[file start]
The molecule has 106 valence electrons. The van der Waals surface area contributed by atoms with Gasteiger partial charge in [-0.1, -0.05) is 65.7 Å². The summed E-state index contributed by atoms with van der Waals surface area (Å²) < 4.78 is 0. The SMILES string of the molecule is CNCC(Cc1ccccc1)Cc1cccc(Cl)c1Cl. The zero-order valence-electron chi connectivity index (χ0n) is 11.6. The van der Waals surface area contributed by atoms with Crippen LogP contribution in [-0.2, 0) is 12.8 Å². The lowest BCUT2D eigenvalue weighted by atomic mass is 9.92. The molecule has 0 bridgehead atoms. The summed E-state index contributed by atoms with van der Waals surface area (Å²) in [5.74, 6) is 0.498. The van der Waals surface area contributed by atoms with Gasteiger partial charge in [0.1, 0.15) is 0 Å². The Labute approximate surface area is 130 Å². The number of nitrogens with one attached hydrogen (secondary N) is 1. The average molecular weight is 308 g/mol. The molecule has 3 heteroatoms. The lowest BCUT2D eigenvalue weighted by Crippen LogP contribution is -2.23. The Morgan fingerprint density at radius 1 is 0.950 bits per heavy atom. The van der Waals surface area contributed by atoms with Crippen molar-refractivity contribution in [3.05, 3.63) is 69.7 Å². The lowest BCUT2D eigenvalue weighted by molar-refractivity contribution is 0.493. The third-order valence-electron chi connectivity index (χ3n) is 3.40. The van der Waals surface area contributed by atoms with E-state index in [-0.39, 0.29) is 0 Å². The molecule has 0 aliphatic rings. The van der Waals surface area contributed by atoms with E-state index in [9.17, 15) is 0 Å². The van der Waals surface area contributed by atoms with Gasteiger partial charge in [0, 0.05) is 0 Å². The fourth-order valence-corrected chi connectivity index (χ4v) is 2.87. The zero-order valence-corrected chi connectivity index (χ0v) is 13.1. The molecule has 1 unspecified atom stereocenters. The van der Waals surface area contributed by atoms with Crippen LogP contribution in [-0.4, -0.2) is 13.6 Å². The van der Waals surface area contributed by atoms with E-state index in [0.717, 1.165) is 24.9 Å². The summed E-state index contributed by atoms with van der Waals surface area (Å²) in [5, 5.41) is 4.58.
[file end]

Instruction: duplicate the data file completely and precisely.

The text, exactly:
The molecule has 106 valence electrons. The van der Waals surface area contributed by atoms with Gasteiger partial charge in [-0.1, -0.05) is 65.7 Å². The summed E-state index contributed by atoms with van der Waals surface area (Å²) < 4.78 is 0. The SMILES string of the molecule is CNCC(Cc1ccccc1)Cc1cccc(Cl)c1Cl. The zero-order valence-electron chi connectivity index (χ0n) is 11.6. The van der Waals surface area contributed by atoms with Crippen LogP contribution in [-0.2, 0) is 12.8 Å². The lowest BCUT2D eigenvalue weighted by atomic mass is 9.92. The molecule has 0 bridgehead atoms. The summed E-state index contributed by atoms with van der Waals surface area (Å²) in [5.74, 6) is 0.498. The van der Waals surface area contributed by atoms with Gasteiger partial charge in [0.1, 0.15) is 0 Å². The Labute approximate surface area is 130 Å². The number of nitrogens with one attached hydrogen (secondary N) is 1. The average molecular weight is 308 g/mol. The molecule has 3 heteroatoms. The lowest BCUT2D eigenvalue weighted by Crippen LogP contribution is -2.23. The Morgan fingerprint density at radius 1 is 0.950 bits per heavy atom. The van der Waals surface area contributed by atoms with Crippen molar-refractivity contribution in [3.05, 3.63) is 69.7 Å². The lowest BCUT2D eigenvalue weighted by molar-refractivity contribution is 0.493. The third-order valence-electron chi connectivity index (χ3n) is 3.40. The van der Waals surface area contributed by atoms with E-state index in [-0.39, 0.29) is 0 Å². The molecule has 0 aliphatic rings. The van der Waals surface area contributed by atoms with E-state index in [9.17, 15) is 0 Å². The van der Waals surface area contributed by atoms with Gasteiger partial charge in [0, 0.05) is 0 Å². The fourth-order valence-corrected chi connectivity index (χ4v) is 2.87. The zero-order valence-corrected chi connectivity index (χ0v) is 13.1. The molecule has 1 unspecified atom stereocenters. The van der Waals surface area contributed by atoms with Crippen LogP contribution in [-0.4, -0.2) is 13.6 Å². The van der Waals surface area contributed by atoms with E-state index in [0.717, 1.165) is 24.9 Å². The summed E-state index contributed by atoms with van der Waals surface area (Å²) in [5, 5.41) is 4.58.